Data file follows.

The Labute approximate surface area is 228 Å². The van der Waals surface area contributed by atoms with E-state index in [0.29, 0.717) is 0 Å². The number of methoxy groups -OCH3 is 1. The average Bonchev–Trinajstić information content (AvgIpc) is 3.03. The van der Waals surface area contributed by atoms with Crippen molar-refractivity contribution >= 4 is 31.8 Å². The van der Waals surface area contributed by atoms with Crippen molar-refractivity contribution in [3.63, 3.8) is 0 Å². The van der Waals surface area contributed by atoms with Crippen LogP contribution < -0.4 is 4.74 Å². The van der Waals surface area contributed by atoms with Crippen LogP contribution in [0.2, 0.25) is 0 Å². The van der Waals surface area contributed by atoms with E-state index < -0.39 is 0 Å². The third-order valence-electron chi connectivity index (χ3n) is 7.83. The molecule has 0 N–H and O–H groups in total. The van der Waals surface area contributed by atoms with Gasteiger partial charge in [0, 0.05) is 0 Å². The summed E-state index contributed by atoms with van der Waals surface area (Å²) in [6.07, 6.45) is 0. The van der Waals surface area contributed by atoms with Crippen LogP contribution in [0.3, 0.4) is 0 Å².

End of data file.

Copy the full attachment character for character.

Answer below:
The Labute approximate surface area is 228 Å². The van der Waals surface area contributed by atoms with E-state index in [0.29, 0.717) is 0 Å². The number of methoxy groups -OCH3 is 1. The average Bonchev–Trinajstić information content (AvgIpc) is 3.03. The van der Waals surface area contributed by atoms with Crippen molar-refractivity contribution >= 4 is 31.8 Å². The van der Waals surface area contributed by atoms with Crippen molar-refractivity contribution in [3.63, 3.8) is 0 Å². The van der Waals surface area contributed by atoms with Crippen LogP contribution < -0.4 is 4.74 Å². The van der Waals surface area contributed by atoms with Crippen LogP contribution in [0.2, 0.25) is 0 Å². The van der Waals surface area contributed by atoms with E-state index < -0.39 is 0 Å². The third-order valence-electron chi connectivity index (χ3n) is 7.83. The molecule has 0 N–H and O–H groups in total. The van der Waals surface area contributed by atoms with Gasteiger partial charge in [0, 0.05) is 0 Å². The summed E-state index contributed by atoms with van der Waals surface area (Å²) in [6.07, 6.45) is 0. The van der Waals surface area contributed by atoms with Crippen LogP contribution in [0.3, 0.4) is 0 Å².